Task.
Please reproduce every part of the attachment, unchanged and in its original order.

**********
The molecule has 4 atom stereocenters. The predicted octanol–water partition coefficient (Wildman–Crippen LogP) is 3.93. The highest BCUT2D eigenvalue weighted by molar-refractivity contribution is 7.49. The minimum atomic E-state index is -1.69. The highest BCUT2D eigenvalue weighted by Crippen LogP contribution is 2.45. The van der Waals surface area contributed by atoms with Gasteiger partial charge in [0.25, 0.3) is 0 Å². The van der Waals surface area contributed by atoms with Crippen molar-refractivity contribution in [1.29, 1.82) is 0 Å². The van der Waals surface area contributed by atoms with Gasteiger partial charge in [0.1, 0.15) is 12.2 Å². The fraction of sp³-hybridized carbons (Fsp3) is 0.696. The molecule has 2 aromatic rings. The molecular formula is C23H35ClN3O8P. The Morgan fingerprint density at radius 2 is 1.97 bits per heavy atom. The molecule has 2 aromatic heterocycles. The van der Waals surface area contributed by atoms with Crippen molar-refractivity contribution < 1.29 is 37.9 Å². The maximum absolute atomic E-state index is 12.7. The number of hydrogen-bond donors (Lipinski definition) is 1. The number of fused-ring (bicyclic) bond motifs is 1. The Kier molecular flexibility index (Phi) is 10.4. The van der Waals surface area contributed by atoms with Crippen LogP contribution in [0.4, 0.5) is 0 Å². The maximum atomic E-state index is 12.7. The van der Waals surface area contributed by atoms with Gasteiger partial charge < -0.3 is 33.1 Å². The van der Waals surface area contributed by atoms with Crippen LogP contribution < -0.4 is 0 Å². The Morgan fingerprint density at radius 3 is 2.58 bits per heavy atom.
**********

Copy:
The molecule has 4 atom stereocenters. The predicted octanol–water partition coefficient (Wildman–Crippen LogP) is 3.93. The highest BCUT2D eigenvalue weighted by molar-refractivity contribution is 7.49. The minimum atomic E-state index is -1.69. The highest BCUT2D eigenvalue weighted by Crippen LogP contribution is 2.45. The van der Waals surface area contributed by atoms with Gasteiger partial charge in [0.25, 0.3) is 0 Å². The van der Waals surface area contributed by atoms with Crippen molar-refractivity contribution in [1.29, 1.82) is 0 Å². The van der Waals surface area contributed by atoms with Gasteiger partial charge in [0.1, 0.15) is 12.2 Å². The fraction of sp³-hybridized carbons (Fsp3) is 0.696. The molecule has 2 aromatic rings. The molecular formula is C23H35ClN3O8P. The Morgan fingerprint density at radius 2 is 1.97 bits per heavy atom. The molecule has 2 aromatic heterocycles. The van der Waals surface area contributed by atoms with Crippen molar-refractivity contribution < 1.29 is 37.9 Å². The maximum absolute atomic E-state index is 12.7. The number of hydrogen-bond donors (Lipinski definition) is 1. The number of fused-ring (bicyclic) bond motifs is 1. The Kier molecular flexibility index (Phi) is 10.4. The van der Waals surface area contributed by atoms with Crippen LogP contribution in [0.4, 0.5) is 0 Å². The maximum atomic E-state index is 12.7. The van der Waals surface area contributed by atoms with Gasteiger partial charge < -0.3 is 33.1 Å². The van der Waals surface area contributed by atoms with Crippen LogP contribution < -0.4 is 0 Å². The Morgan fingerprint density at radius 3 is 2.58 bits per heavy atom.